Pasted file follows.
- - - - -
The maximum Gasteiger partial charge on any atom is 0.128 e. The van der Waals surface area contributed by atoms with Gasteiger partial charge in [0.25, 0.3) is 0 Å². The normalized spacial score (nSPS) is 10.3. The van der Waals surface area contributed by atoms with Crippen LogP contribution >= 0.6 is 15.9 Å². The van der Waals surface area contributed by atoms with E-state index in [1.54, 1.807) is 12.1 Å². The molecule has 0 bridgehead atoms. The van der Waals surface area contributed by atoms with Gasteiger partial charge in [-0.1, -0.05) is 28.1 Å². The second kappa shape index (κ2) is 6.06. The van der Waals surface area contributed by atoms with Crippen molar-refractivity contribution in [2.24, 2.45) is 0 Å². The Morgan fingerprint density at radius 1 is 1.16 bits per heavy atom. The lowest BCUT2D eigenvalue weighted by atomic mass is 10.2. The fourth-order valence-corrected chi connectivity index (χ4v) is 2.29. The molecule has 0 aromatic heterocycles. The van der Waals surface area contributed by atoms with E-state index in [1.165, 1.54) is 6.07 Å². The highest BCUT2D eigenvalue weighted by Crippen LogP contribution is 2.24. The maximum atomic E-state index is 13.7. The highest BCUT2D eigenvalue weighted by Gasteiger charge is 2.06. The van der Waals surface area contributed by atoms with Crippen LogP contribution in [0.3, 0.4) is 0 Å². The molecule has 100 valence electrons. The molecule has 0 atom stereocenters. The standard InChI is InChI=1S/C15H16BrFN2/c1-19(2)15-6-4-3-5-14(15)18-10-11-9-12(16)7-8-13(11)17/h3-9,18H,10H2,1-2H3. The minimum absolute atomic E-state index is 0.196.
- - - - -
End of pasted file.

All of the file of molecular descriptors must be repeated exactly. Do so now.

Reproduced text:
The maximum Gasteiger partial charge on any atom is 0.128 e. The van der Waals surface area contributed by atoms with Gasteiger partial charge in [0.25, 0.3) is 0 Å². The normalized spacial score (nSPS) is 10.3. The van der Waals surface area contributed by atoms with Crippen LogP contribution >= 0.6 is 15.9 Å². The van der Waals surface area contributed by atoms with E-state index in [1.54, 1.807) is 12.1 Å². The molecule has 0 bridgehead atoms. The van der Waals surface area contributed by atoms with Gasteiger partial charge in [-0.1, -0.05) is 28.1 Å². The second kappa shape index (κ2) is 6.06. The van der Waals surface area contributed by atoms with Crippen molar-refractivity contribution in [2.24, 2.45) is 0 Å². The Morgan fingerprint density at radius 1 is 1.16 bits per heavy atom. The lowest BCUT2D eigenvalue weighted by atomic mass is 10.2. The fourth-order valence-corrected chi connectivity index (χ4v) is 2.29. The molecule has 0 aromatic heterocycles. The van der Waals surface area contributed by atoms with E-state index in [1.165, 1.54) is 6.07 Å². The highest BCUT2D eigenvalue weighted by Crippen LogP contribution is 2.24. The maximum atomic E-state index is 13.7. The highest BCUT2D eigenvalue weighted by Gasteiger charge is 2.06. The van der Waals surface area contributed by atoms with Crippen LogP contribution in [0.3, 0.4) is 0 Å². The molecule has 100 valence electrons. The molecule has 0 atom stereocenters. The standard InChI is InChI=1S/C15H16BrFN2/c1-19(2)15-6-4-3-5-14(15)18-10-11-9-12(16)7-8-13(11)17/h3-9,18H,10H2,1-2H3. The minimum absolute atomic E-state index is 0.196.